The Georgia Board of Regents met at the University of Georgia for its monthly meeting last week. One person who wasn’t there was Dean Alford, who resigned a couple of weeks ago after being charged with racketeering and criminal attempt to commit theft by taking. The board focused on other matters. It approved UGA’s proposal to name its College of Education after Mary Frances Early, its first African American graduate. Administrators also announced a major effort concerning mental health on its campuses. Here’s more about that and some news in our latest edition of AJC On Campus:
Mental health task force
Mental health has become a growing concern in recent years on college campuses in Georgia and across the nation. On Wednesday, the University System of Georgia announced it has created a task force to look at ways to improve mental health services on its campuses. An initial report is scheduled to be released by Spring 2020. Here’s our report about the task force.
UGA and fees
The University of Georgia announced last week that starting next semester students will not have to pay additional laboratory and supplementary course material fees for their supplies. More than 13,000 students pay approximately $50 per semester, on average, in these additional fees, the university said. Another fee UGA students wish would go away is the “special institution fee.” Several dozen people, mostly UGA graduate students, demonstrated outside the Board of Regents meeting Tuesday to demand the University System of Georgia remove the fee. The fee is $450 at UGA. The University System said it’s planning a meeting with demonstration leaders.
Professor Nathan Deal
Georgia’s former two-term governor began holding lectures at the University of North Georgia this semester and will soon be teaching at his alma mater, Mercer University. We sat in on a recent lecture. Check out our report about it here.
Paine College’s new president
Speaking of leaders in new positions, Paine College announced late Saturday that Cheryl Evans Jones, its provost and vice president of academic affairs for the past four years, will be its new president. Jones will replace Jerry Hardee, who retired at the end of June. Jones has been at Paine, a historically black college in Augusta, for more than 26 years. “Together, we will write a new chapter in the life of Paine College,” Jones said in a statement.
Morris Brown College update
Morris Brown College’s ongoing effort to regain its accreditation took another step forward when it announced the Georgia Nonpublic Postsecondary Education Commission named it an “institute of higher learning.” College officials have been working with the commission in recent months to have that designation. Kirk Shook, the commission’s executive director, described it as a first step to getting accreditation from an agency. Because Morris Brown is not accredited, students are not able to receive federal loans. The college is seeking accreditation from the Virginia-based Transnational Association of Christian Colleges and Schools. Morris Brown, a historically black college near downtown Atlanta, lost its accreditation in 2003 due to financial aid fraud by some then-administrators.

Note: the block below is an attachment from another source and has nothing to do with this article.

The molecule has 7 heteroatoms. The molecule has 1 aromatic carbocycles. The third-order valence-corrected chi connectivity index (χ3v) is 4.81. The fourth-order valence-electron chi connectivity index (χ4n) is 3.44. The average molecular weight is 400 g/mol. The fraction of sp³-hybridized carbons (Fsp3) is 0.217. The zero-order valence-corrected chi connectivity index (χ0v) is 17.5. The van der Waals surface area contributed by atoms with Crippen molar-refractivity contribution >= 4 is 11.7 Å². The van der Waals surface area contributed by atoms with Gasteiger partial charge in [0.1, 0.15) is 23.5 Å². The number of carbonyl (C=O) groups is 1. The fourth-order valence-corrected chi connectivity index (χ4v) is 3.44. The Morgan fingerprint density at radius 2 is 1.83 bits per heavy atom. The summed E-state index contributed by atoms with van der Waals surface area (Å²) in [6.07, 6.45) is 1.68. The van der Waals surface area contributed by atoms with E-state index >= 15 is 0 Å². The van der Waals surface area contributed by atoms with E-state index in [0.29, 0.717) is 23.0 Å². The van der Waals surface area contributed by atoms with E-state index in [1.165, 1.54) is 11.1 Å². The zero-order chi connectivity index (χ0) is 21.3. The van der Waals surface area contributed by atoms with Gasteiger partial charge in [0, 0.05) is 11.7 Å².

Emory provost to lead The New School
Emory University will soon have a big job vacancy. The New School announced last week that Dwight McBride, Emory’s provost, will become its new president early next year. As provost, McBride was Emory’s chief academic officer. McBride arrived at Emory in 2017. The New School is a century-old, liberal arts college based in New York City.
Georgia State to participate in sexual assault prevention study
Georgia State University is one of five schools participating in a study of a sexual assault awareness campaign for first-year female students. The program teaches young women how to better recognize risky situations, defend themselves physically, and communicate what they do and don't want sexually, according to the University of Arizona, which is one of the schools participating in the study. Georgia State had 11 on campus rapes last year, according to its annual report of campus crime. The schools will examine the effectiveness of a program used at several Canadian colleges that officials say reduced campus sexual assaults. It’s being funded by a two-year, $2 million grant by Arnold Ventures, a philanthropic organization.
Grants, gifts and more grants
Several local colleges and universities have reported major grants in recent days for projects on their campuses. Here are a few:
The University of Georgia received a $1.5 million commitment from Kathelen and Don Amos, the mother and stepfather of John K. Spencer, a master’s student in ecology at the university, who died in 2016. The money will be used for graduate scholarship.
Kennesaw State University received two gifts from the Bobbie Bailey Foundation totaling $2 million in support of merit and needs-based scholarships for students in the Wellstar School of Nursing and the School of Music.
Morehouse School of Medicine has received a $1.1 million grant from the United Health Foundation to examine how digital tools could be leveraged to support underserved and rural communities in Georgia and three other states. We reported in July that UnitedHealth Group is investing $8.25 million over the next five years toward an effort to enhance data science education at Atlanta’s historically black colleges and universities, which includes Morehouse School of Medicine.
Georgia Tech’s recon mission
Georgia Tech’s new president, Ángel Cabrera, was on rival turf at the University of Georgia last week for the state Board of Regents and posted this photo in front of the locker of Georgia Bulldogs quarterback Jake Fromm. Bulldogs fans better hope there weren’t any playbooks laying around.
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